The Eastern Screech-Owl has been the most commonly sighted owl in New Jersey and there have been reports of a Northern Hawk Owl, but the limited data suggests that it may have been a misidentification.
New Jersey is a north eastern state which has a moderate climate. This means that the state has warm summers and cold winters.
There are a total of 50 different state parks across New Jersey and there are 4 different national parks.
These parks are Morristown National Historical Park, the Sandy hook Unit of Gateway National Recreation Area, the Delaware Water Gap National Recreation Area and the Great Falls of the Passaic River.
Now that we’ve looked at the parks in where you may be able to see some of these owls, let’s have a look at the individual owl species that you can see in New Jersey in more detail.
What Owls can be seen in New Jersey?
Table of Contents
1. Barn Owl
107 to 110 cm
430 – 620 g
Up to 4 years
Voles, Shrews & Mice
The Barn Owl can appear to be completely white in certain lights, but they are actually covered in pale cream and buff feathers.
These medium sized owls have a large range that spans across 48 of the states in America. These owls are most commonly found in areas of large open grasslands.
There have been reports of males mating with several females but these owls are usually monogamous and their breeding pairs are long term. Barn Owls are not territorial when it comes to their hunting sites, but, they are very territorial when it comes to areas surrounding their nests.
These owls are permanent residents in New Jersey and therefore can be seen throughout the year. They can also be seen in all regions of the state with the most common sightings being recorded in the southern areas of New Jersey.
2. Eastern Screech Owl
46 to 61 cm
Rats, Squirrels, Rabbits & Skunks
The Eastern Screech-owl has very impressive feathers that help it to camouflage well against the bark of trees, these feathers come in various shades of grey.
You can see this medium sized owl in any area of woodland with a dense enough number of trees to provide protection for the bird.
These owls cannot nest successfully in areas of insufficient cover, so they greatly benefit from the addition of manmade birdboxes. Like lots of owl species, these birds are most active during the night-time and this is when they hunt.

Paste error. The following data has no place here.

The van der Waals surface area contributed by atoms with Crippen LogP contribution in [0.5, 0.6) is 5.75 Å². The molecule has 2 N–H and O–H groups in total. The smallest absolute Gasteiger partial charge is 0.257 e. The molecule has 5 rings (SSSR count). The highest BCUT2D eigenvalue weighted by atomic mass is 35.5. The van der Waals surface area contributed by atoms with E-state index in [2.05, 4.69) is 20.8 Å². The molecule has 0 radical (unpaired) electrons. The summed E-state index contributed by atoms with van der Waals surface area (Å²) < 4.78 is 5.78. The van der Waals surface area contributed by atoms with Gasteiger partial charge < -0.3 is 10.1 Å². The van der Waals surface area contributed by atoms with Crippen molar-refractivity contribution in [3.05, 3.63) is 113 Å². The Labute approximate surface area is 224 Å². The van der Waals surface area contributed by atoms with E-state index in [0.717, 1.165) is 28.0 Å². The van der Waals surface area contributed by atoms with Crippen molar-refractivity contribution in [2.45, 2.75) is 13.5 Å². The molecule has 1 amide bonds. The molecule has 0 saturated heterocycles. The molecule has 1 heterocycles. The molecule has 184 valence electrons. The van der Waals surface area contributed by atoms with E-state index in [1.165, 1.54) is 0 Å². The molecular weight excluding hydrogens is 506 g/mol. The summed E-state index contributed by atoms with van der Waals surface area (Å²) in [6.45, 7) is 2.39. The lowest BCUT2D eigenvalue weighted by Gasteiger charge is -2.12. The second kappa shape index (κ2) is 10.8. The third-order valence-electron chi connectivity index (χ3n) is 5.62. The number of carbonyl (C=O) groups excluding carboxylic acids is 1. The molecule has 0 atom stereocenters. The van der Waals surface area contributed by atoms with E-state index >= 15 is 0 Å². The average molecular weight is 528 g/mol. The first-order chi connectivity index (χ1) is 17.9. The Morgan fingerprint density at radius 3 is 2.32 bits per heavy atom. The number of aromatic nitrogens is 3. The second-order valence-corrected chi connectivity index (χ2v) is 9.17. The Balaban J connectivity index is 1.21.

These birds form breeding pairs that are stable and help raise the young together but, whilst they are most monogamous, some males will mate with two females rather than one.
Their young and stay with them for the first ten weeks of their life before they begin to break off on their own and both the male and female will help look after the fledglings. These owls will only have one brood per breeding season, and this consists of two to six individual eggs.
As suggested by their name, this owl has a range that spans across the eastern states of America.
They can be seen in all areas of New Jersey and are permanent residents of the state, this means that they can be spotted in New Jersey throughout the year.
Sightings of this owl are fairly evenly distributed with some higher areas of sightings being in the eastern half of the state.
3. Great Horned Owl
28 years old
Squirrels, Rabbits & Skunks
These large owls get their names because they look like horns on top of their heads thanks to their long-pointed ear tufts.
These owls have a stocky body and thick feathers that are greyish brown shades. These birds form breeding pairs have been known to stay with each other outside of the breeding season.
They remain monogamous to their partner and their breeding pairs are long-term. Both males and females are very territorial birds and have a series of hoots that they will use to defend their territory.
In fact, these birds are so territorial that they have at times been known to kill other individuals of their own species that do not back off after aggressive displays.
They are often harassed by other species of birds that will try to get them to abandon the area and their eggs, some of these birds include crows and even smaller songbirds.
These owls have one of the largest ranges across America of any owl species. Because of this they can be seen in the state of New Jersey throughout the whole year and they can also be seen in throughout all regions.
Most of the sightings of this owl have been in the far southern regions of the state.
4. Northern Saw-whet Owl
40 - 60 cm
Small birds, young squirrels, voles & shrews
The Northern Saw-whet Owl is small in size for an owl and their tiny bodies are covered in a variety of brown feathers.
These small owls roost throughout the day and will make their nests in a variety of forest areas. Males will sometimes mate with several different females during the breeding season, but these birds are primarily monogamous and will form breeding pairs.
These breeding pairs will often stay together outside of the breeding season to help each other defend their territory, however, they often form new breeding pairs in subsequent mating seasons.
Their breeding season is from the end of January to the beginning of May which is when you will hear their distinct too-too-too mating call. A male will try to court any female that enters his territory and to do this he will circle around her in flight 20 times before moving down to her and gifting her with a prey item.